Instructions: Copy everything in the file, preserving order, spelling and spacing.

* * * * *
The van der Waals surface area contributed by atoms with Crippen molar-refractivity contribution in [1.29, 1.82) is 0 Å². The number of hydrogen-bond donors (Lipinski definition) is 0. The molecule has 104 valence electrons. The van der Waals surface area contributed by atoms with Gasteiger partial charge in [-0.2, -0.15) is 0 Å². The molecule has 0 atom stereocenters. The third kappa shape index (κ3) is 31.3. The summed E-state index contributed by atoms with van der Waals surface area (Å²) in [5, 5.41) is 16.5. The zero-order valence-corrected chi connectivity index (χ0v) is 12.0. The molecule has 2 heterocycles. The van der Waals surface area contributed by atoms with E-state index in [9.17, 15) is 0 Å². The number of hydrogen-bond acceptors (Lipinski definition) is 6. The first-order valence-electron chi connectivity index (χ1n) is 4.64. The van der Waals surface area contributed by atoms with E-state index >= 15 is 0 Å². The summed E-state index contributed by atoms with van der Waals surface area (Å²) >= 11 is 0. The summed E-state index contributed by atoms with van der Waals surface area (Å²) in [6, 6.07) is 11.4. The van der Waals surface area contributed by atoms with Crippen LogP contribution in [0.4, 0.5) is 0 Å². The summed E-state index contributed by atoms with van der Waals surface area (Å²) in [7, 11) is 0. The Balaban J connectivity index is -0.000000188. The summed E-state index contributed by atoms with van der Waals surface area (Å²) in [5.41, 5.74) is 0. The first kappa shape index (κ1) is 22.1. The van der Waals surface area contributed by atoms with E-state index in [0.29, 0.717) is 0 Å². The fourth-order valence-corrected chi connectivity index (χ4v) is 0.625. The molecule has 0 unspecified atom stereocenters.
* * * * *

The van der Waals surface area contributed by atoms with Crippen molar-refractivity contribution in [1.29, 1.82) is 0 Å². The number of hydrogen-bond donors (Lipinski definition) is 0. The molecule has 104 valence electrons. The van der Waals surface area contributed by atoms with Gasteiger partial charge in [-0.2, -0.15) is 0 Å². The molecule has 0 atom stereocenters. The third kappa shape index (κ3) is 31.3. The summed E-state index contributed by atoms with van der Waals surface area (Å²) in [5, 5.41) is 16.5. The zero-order valence-corrected chi connectivity index (χ0v) is 12.0. The molecule has 2 heterocycles. The van der Waals surface area contributed by atoms with E-state index in [9.17, 15) is 0 Å². The number of hydrogen-bond acceptors (Lipinski definition) is 6. The first-order valence-electron chi connectivity index (χ1n) is 4.64. The van der Waals surface area contributed by atoms with E-state index >= 15 is 0 Å². The summed E-state index contributed by atoms with van der Waals surface area (Å²) >= 11 is 0. The summed E-state index contributed by atoms with van der Waals surface area (Å²) in [6, 6.07) is 11.4. The van der Waals surface area contributed by atoms with Crippen LogP contribution in [0.4, 0.5) is 0 Å². The summed E-state index contributed by atoms with van der Waals surface area (Å²) in [7, 11) is 0. The Balaban J connectivity index is -0.000000188. The summed E-state index contributed by atoms with van der Waals surface area (Å²) in [5.41, 5.74) is 0. The first kappa shape index (κ1) is 22.1. The van der Waals surface area contributed by atoms with E-state index in [0.29, 0.717) is 0 Å². The fourth-order valence-corrected chi connectivity index (χ4v) is 0.625. The molecule has 0 unspecified atom stereocenters.